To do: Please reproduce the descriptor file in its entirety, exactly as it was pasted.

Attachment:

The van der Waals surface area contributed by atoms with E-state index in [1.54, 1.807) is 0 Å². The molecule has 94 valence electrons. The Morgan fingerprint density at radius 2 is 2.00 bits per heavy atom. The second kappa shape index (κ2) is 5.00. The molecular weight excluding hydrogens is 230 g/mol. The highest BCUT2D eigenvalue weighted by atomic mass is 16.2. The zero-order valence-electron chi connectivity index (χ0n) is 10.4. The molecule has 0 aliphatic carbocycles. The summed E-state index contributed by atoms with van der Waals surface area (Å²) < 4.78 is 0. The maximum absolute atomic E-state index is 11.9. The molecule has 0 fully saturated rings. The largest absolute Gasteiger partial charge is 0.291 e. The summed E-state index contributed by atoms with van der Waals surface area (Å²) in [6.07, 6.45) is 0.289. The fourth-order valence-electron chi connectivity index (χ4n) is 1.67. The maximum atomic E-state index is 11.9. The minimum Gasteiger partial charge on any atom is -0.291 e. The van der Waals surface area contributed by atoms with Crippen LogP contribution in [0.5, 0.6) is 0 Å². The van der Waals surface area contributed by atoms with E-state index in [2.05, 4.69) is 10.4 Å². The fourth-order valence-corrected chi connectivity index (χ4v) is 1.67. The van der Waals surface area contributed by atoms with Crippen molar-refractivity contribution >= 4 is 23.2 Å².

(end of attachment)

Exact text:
The van der Waals surface area contributed by atoms with E-state index in [1.54, 1.807) is 0 Å². The molecule has 94 valence electrons. The Morgan fingerprint density at radius 2 is 2.00 bits per heavy atom. The second kappa shape index (κ2) is 5.00. The molecular weight excluding hydrogens is 230 g/mol. The highest BCUT2D eigenvalue weighted by atomic mass is 16.2. The zero-order valence-electron chi connectivity index (χ0n) is 10.4. The molecule has 0 aliphatic carbocycles. The summed E-state index contributed by atoms with van der Waals surface area (Å²) < 4.78 is 0. The maximum absolute atomic E-state index is 11.9. The molecule has 0 fully saturated rings. The largest absolute Gasteiger partial charge is 0.291 e. The summed E-state index contributed by atoms with van der Waals surface area (Å²) in [6.07, 6.45) is 0.289. The fourth-order valence-electron chi connectivity index (χ4n) is 1.67. The maximum atomic E-state index is 11.9. The minimum Gasteiger partial charge on any atom is -0.291 e. The van der Waals surface area contributed by atoms with Crippen LogP contribution in [0.5, 0.6) is 0 Å². The van der Waals surface area contributed by atoms with E-state index in [2.05, 4.69) is 10.4 Å². The fourth-order valence-corrected chi connectivity index (χ4v) is 1.67. The van der Waals surface area contributed by atoms with Crippen molar-refractivity contribution >= 4 is 23.2 Å².